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story.lead_photo.caption Clayton Williams, then a Republican candidate for Texas governor, rejects a handshake from his Democratic opponent, Ann Richards, in Dallas in this October 1990 file photo. Richards had previously called on Williams to explain his relationship with a Houston loan broker under federal investigation for drug-money laundering, and Williams responded in the joint appearance by telling Richards, "I'm here to call you a liar today." (AP / Pat Sullivan )

DALLAS — Clayton Williams, a colorful Texas oilman and philanthropist whose 1990 run for governor was derailed after joking about rape and acknowledging he went a year without paying income taxes, has died. He was 88.

Williams died Friday at his home in Midland after struggling with pneumonia, his nephew, Clay Pollard, said Saturday. Pollard said Williams spent some time in the hospital after coming down with pneumonia. Though he was able to go home, he never really recovered. Pollard said Williams was surrounded by his wife, children and grandchildren when he died.

“He had just a huge personality,” Pollard said.

Williams, who graduated from Texas A&M University in 1954, provided millions to the school, including providing the lead gift in 1985 toward the construction of the school’s alumni center, which is named for him, the university’s alumni association said on its website.

The race between Williams, a Republican, and Ann Richards, a liberal Democrat, was dubbed “Claytie and the Lady” and was initially considered Williams’ to lose.

Williams was known for his cowboy image and colorful phrases — he promised to introduce young drug offenders to “the joys of bustin’ rocks.” The silver-haired Richards was also known for her turns of phrase, reminding delegates of the 1988 Democratic National Convention that Ginger Rogers did everything Fred Astaire did, “only backwards and in high heels.”

The rape comment, which Williams later dismissed as “barnyard language,” came after he invited political reporters to his ranch near Alpine to watch him round up cattle. On the cold, rainy day, reporters overheard Williams compare the weather to rape: “If it’s inevitable, just relax and enjoy it.’”

He apologized, but the damage was done. When the Houston Chronicle asked him in 2011 if he was concerned the comment would define his legacy, he replied: “There’s nothing I can do about it. My grandfather had a saying: If you can do something about it, do it. If you can’t, don’t worry about it.”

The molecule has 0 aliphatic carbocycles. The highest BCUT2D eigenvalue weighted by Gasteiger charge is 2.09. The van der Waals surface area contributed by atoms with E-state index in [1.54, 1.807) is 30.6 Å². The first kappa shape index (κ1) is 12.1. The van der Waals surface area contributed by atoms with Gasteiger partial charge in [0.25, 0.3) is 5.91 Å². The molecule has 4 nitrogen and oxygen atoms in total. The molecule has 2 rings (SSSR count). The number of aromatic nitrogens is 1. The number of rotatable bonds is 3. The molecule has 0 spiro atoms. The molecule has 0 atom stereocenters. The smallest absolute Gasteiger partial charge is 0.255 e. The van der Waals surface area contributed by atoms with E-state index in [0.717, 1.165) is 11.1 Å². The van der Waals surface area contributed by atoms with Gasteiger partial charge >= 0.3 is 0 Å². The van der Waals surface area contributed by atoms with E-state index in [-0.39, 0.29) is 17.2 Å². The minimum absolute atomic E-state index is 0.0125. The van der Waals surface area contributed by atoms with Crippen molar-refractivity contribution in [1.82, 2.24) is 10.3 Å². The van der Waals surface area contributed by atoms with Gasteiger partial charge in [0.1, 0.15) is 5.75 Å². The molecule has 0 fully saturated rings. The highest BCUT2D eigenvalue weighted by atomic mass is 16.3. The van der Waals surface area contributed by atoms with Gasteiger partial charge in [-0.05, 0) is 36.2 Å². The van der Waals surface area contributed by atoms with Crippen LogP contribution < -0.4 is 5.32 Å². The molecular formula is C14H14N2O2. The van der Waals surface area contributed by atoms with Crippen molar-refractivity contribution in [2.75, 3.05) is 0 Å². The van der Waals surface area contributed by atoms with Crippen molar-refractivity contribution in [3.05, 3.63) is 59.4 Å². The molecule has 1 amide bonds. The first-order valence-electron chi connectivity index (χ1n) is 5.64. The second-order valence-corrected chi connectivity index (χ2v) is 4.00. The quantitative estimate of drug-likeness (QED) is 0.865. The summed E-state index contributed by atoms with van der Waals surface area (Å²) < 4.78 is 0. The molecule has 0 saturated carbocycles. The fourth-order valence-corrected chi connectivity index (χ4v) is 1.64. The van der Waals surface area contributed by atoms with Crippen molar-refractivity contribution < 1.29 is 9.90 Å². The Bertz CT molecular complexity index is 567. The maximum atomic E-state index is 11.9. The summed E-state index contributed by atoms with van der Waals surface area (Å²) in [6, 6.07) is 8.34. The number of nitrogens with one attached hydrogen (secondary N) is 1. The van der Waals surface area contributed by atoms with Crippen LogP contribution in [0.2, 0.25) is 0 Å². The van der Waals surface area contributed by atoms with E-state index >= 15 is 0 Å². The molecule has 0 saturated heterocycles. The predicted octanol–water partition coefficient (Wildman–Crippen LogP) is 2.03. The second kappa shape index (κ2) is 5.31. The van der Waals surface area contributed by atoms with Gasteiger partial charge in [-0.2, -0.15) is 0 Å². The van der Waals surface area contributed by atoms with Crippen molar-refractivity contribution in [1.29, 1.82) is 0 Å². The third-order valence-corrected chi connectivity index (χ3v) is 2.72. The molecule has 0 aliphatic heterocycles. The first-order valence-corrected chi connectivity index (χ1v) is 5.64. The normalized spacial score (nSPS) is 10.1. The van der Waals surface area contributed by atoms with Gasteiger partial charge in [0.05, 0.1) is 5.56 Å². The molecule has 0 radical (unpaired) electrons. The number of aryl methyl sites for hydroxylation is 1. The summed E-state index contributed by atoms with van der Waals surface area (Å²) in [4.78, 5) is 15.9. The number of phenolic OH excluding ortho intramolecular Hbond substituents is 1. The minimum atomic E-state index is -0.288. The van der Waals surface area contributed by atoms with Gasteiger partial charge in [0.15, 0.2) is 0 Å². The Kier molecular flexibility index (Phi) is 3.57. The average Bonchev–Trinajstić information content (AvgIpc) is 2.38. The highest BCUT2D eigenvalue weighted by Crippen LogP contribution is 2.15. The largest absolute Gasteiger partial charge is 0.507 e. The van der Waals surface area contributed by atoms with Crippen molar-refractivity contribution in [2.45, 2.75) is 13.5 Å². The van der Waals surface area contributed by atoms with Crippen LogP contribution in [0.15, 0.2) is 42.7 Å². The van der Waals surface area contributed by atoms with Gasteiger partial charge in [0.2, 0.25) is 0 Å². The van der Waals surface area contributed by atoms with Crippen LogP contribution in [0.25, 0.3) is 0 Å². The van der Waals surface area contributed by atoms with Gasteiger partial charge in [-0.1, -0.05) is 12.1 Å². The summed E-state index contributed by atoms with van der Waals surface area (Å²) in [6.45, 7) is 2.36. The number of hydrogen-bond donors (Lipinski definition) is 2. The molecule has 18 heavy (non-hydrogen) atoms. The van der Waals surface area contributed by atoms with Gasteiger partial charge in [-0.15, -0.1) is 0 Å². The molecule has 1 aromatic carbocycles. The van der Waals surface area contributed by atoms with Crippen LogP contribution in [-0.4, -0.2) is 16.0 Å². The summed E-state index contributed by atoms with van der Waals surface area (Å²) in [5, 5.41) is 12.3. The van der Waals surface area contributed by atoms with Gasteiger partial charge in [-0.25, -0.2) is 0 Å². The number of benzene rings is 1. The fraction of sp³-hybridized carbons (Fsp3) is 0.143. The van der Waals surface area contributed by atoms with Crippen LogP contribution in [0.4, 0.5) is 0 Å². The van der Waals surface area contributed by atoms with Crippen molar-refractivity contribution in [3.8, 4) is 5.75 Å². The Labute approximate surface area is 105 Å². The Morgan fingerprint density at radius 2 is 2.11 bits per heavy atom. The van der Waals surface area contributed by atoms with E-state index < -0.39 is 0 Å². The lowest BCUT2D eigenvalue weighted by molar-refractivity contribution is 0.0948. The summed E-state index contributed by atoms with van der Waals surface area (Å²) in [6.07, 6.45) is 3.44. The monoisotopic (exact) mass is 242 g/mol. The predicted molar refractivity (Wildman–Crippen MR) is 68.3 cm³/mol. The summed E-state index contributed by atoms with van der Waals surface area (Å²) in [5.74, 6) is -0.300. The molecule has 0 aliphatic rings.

Pollard said that his uncle’s comment wasn’t reflective of how he felt about women, and noted that it was used against him for the rest of the campaign.

“It was just repeated in the paper again and again and again against him. It was a critical component of his defeat but it wasn’t reflective of how he feels about women,” Pollard said.

During a joint appearance in Dallas less than a month before the November 1990 election, Williams rejected Richards’ outstretched hand and called her a liar. He also revealed during the campaign that due to an oil bust he went an entire year in the mid-1980s without paying any income taxes.

Williams told the Chronicle for that story that he “made it OK for Bubba to vote Republican,” noting that before him, many Texans had associated Republicans with the country club crowd. He was vying to become only the second Republican governor since Reconstruction.

Richards, who died in 2006, served as Texas governor for one term before losing an re-election bid to Republican George W. Bush, the future president. The state has not elected a Democrat to the governor’s office since.

Williams was also remembered as a generous benefactor.

State Sen. Kel Seliger, a Republican from Amarillo, told the Austin American Statesman that Williams “was a giant in our community and leaves a legacy that won’t be soon forgotten.”

Williams, who grew up in Fort Stockton, started his career by selling oil and gas leases there. In the 1980s, he formed ClayDesta Corp., named for himself and his wife, Modesta. Its holdings included a real-estate and property development firm, as well as ClayDesta National Bank and a long-distance telephone company that he sold in 1989. That sale, for $43 million in cash and stock, lifted him out of debt and essentially encouraged him to run for governor the next year.

But he had his biggest successes as an oilman. In 2017, Noble Energy agreed to buy Williams’ Midland-based Clayton Williams Energy for $2.7 billion in stock and cash.

“He did things big. He was big in oil and gas. He was a wildcatter. He was a risk taker,” Pollard said.

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